FrightFest 2012: ‘Chained’ review


Surveillance (2008) director Jennifer Lynch returns to Film4 FrightFest screens this weekend with serial killer horror Chained (2012), which stars old-hand Vincent D’Onofrio and Eamon Farren. The film revolves around Bob (D’Onofrio), a taxi-driving psychopath who captures a young boy (Evan Bird) after murdering and raping his mother. Once chained up in Bob’s remote bungalow, the boy is enslaved and descends into a mundane existence of endless cooking and cleaning.

Jumping forward in time, the abducted boy (renamed ‘Rabbit’) has grown up to become a broken and cowering young man (Farren). Totally indoctrinated by his maniacal captor, he lives in continual fear, responding to the whims of his cruel master who decides that he must now learn the tricks of his trade – or die. Chained’s opening scene is shocking and powerful, with the young Rabbit staring on in utter fear as Bob commits this heinous central act. Yet as evocative as this intro is, sadly it’s the last truly enjoyable moment of an extremely clichéd horror.

Lynch’s central characters are all significantly underdeveloped and uninteresting to watch, due mainly to the director’s reliance on much over-used devices to justify actions and motives. D’Onofrio struggles to convey himself as anything other than a bumbling, overly-aggressive sicko, whose only justification for exclusively killing women is that they are all ‘sluts and whores’.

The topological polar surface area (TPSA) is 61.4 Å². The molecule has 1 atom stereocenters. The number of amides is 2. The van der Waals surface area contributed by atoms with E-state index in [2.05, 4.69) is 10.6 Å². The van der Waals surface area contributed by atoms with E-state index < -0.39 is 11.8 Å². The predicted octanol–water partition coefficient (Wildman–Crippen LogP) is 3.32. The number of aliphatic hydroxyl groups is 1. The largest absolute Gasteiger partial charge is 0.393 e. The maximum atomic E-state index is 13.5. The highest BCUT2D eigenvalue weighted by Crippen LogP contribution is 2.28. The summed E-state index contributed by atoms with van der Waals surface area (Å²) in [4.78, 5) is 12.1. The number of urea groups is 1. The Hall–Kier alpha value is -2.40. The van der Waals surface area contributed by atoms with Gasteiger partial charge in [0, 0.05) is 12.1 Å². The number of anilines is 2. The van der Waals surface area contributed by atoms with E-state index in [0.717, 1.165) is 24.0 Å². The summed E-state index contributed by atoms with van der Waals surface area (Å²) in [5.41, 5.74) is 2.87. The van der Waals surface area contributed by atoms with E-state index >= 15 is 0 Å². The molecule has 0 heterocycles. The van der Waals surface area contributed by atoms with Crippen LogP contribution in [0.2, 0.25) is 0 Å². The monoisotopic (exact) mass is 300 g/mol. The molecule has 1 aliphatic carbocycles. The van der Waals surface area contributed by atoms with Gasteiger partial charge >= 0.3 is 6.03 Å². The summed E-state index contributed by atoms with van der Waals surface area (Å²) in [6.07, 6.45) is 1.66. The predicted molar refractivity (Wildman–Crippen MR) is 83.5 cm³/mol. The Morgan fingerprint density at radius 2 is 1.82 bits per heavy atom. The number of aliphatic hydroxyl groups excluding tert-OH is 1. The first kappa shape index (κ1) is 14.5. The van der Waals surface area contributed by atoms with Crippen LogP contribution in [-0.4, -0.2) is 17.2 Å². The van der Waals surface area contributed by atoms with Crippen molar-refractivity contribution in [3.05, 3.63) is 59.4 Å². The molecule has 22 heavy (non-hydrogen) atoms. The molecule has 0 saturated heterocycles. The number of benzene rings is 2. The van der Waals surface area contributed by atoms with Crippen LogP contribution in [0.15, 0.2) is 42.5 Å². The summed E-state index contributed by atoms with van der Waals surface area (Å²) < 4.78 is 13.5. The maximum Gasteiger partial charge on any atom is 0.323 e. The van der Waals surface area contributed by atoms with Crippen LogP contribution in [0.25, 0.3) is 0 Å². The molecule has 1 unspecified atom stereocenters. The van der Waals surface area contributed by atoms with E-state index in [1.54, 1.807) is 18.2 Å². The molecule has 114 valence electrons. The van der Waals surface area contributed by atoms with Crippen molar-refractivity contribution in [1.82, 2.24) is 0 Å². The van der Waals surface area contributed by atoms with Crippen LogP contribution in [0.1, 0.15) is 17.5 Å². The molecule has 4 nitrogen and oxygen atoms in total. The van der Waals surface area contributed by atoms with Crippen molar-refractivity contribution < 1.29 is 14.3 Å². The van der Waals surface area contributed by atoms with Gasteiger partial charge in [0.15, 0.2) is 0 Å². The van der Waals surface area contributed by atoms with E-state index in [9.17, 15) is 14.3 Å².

This leads on to the next problem; each of Bob’s female victims are nothing more than screaming faceless non-entities of characters. This treatment of women in certain types of horror cinema – in which Chained finds itself place – is swiftly becoming not only tiresome but incredibly dated. With the exception of Rabbit’s late mother, who at least shows some signs of strength, all the featured women are either walk-on roles or dizzy bimbos. Lynch may have wanted to focus purely on the central protagonists; however this means that there is an even greater reliance on the strength of the performances and writing of the two leads, something that both the actors and the writing are unable to live up to.

Disappointingly, Lynch’s deeply exploitative Chained is a vacuous endeavour that attempts to redeem itself in its final throes, throwing at its audience a cheap twist that feels severely bolted-on out of pure desperation. You will have probably (nay, certainly) seen just this type of depraved, brainless movie many times before – and Lynch’s attempt at a serial killer horror is neither new, nor interesting.

From 23-27 August, CineVue will be reporting back from this year’s Film4 FrightFest with a bucket-load of gruesome reviews. For more of our festival coverage, simply follow this link.  

Joe Walsh